Murder in the Ranks: Patterns of Homicides Committed by US Soldiers, WW II

J. Robert Lilly, Northern Kentucky University
Charles F. Klahm IV, University of Cincinnati

During the latter half of the 20th century sociological and criminological interest in the military grew, yet it did not create a readily recognizable body of literature. Today things appear to be changing. In addition to a number of recent articles and books on intra military crimes and various social sanctions that developed during post-war settings, publishers on both sides of the Atlantic have recently issued edited collections based on social science approaches to studying the military. This paper is a continuation of previous research on felonies committed by US soldiers in the European Theater of Operations (ETO), WW II. Earlier work focused on the official records of crimes and reported racial disparities found in patterns of rape in England, France and Germany, and in the patterns of punishment, including capital executions by the U.S. army. Here we report on the patterns of homicides committed by US soldiers against civilians and military personnel in the ETO, WW II.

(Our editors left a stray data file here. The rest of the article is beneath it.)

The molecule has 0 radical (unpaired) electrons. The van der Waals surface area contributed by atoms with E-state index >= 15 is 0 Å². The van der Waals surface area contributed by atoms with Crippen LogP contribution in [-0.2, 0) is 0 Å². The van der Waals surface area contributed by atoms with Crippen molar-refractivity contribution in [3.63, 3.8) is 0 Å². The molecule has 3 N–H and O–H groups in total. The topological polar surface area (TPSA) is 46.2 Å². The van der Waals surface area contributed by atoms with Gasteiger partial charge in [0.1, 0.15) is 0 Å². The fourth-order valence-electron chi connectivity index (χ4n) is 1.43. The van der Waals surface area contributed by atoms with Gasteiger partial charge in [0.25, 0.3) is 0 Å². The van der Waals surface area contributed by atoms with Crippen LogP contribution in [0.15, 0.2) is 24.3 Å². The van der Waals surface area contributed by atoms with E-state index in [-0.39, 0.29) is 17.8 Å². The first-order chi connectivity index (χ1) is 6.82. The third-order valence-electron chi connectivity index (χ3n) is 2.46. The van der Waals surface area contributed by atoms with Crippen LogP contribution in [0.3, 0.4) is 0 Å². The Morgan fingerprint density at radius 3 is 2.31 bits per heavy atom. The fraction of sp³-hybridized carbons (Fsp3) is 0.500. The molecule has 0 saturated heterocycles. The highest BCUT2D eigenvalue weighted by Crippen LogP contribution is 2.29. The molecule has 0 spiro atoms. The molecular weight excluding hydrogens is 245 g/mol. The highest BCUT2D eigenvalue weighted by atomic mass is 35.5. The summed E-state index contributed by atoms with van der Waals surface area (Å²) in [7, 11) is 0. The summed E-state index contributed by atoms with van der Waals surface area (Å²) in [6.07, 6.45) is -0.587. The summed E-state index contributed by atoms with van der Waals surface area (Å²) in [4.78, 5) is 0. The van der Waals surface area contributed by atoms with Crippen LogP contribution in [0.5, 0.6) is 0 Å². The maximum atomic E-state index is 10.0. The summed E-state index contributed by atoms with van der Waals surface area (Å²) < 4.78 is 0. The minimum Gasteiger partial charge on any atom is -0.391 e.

(Return to Program Resources)

Updated 05/20/2006